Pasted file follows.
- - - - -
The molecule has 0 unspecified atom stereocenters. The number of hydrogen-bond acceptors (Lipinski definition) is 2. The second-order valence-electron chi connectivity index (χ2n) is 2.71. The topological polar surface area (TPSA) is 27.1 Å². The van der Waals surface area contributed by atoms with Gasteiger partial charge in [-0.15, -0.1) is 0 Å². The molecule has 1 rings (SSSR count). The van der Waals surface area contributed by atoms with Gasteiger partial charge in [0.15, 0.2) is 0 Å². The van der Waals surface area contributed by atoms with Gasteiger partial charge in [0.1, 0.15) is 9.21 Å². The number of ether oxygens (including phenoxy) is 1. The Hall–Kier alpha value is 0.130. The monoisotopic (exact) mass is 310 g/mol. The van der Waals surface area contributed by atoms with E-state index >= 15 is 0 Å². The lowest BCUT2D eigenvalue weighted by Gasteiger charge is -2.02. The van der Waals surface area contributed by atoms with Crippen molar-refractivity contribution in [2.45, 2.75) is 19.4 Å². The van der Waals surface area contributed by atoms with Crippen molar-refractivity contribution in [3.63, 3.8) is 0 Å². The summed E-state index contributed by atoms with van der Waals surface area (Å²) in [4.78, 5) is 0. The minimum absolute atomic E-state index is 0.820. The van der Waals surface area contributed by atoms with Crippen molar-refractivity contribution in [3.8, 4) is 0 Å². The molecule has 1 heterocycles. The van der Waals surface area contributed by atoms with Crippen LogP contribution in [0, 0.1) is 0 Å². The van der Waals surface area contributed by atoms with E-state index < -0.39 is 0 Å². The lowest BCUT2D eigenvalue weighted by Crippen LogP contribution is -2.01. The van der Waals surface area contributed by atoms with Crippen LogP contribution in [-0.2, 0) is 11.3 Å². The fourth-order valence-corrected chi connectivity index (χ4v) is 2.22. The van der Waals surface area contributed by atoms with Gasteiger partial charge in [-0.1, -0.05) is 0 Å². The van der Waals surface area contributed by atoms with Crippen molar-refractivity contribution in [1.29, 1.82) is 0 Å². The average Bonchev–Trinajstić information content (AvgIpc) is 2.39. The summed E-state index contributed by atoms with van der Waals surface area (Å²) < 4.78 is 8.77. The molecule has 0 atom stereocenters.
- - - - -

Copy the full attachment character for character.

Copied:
The molecule has 0 unspecified atom stereocenters. The number of hydrogen-bond acceptors (Lipinski definition) is 2. The second-order valence-electron chi connectivity index (χ2n) is 2.71. The topological polar surface area (TPSA) is 27.1 Å². The van der Waals surface area contributed by atoms with Gasteiger partial charge in [-0.15, -0.1) is 0 Å². The molecule has 1 rings (SSSR count). The van der Waals surface area contributed by atoms with Gasteiger partial charge in [0.15, 0.2) is 0 Å². The van der Waals surface area contributed by atoms with Gasteiger partial charge in [0.1, 0.15) is 9.21 Å². The number of ether oxygens (including phenoxy) is 1. The Hall–Kier alpha value is 0.130. The monoisotopic (exact) mass is 310 g/mol. The van der Waals surface area contributed by atoms with E-state index >= 15 is 0 Å². The lowest BCUT2D eigenvalue weighted by Gasteiger charge is -2.02. The van der Waals surface area contributed by atoms with Crippen molar-refractivity contribution in [2.45, 2.75) is 19.4 Å². The van der Waals surface area contributed by atoms with Crippen molar-refractivity contribution in [3.63, 3.8) is 0 Å². The summed E-state index contributed by atoms with van der Waals surface area (Å²) in [4.78, 5) is 0. The minimum absolute atomic E-state index is 0.820. The van der Waals surface area contributed by atoms with Crippen molar-refractivity contribution in [3.8, 4) is 0 Å². The molecule has 1 heterocycles. The van der Waals surface area contributed by atoms with Crippen LogP contribution in [0, 0.1) is 0 Å². The van der Waals surface area contributed by atoms with E-state index < -0.39 is 0 Å². The lowest BCUT2D eigenvalue weighted by Crippen LogP contribution is -2.01. The van der Waals surface area contributed by atoms with Crippen LogP contribution in [-0.2, 0) is 11.3 Å². The fourth-order valence-corrected chi connectivity index (χ4v) is 2.22. The van der Waals surface area contributed by atoms with Gasteiger partial charge in [-0.1, -0.05) is 0 Å². The van der Waals surface area contributed by atoms with Crippen molar-refractivity contribution in [1.29, 1.82) is 0 Å². The average Bonchev–Trinajstić information content (AvgIpc) is 2.39. The summed E-state index contributed by atoms with van der Waals surface area (Å²) < 4.78 is 8.77. The molecule has 0 atom stereocenters.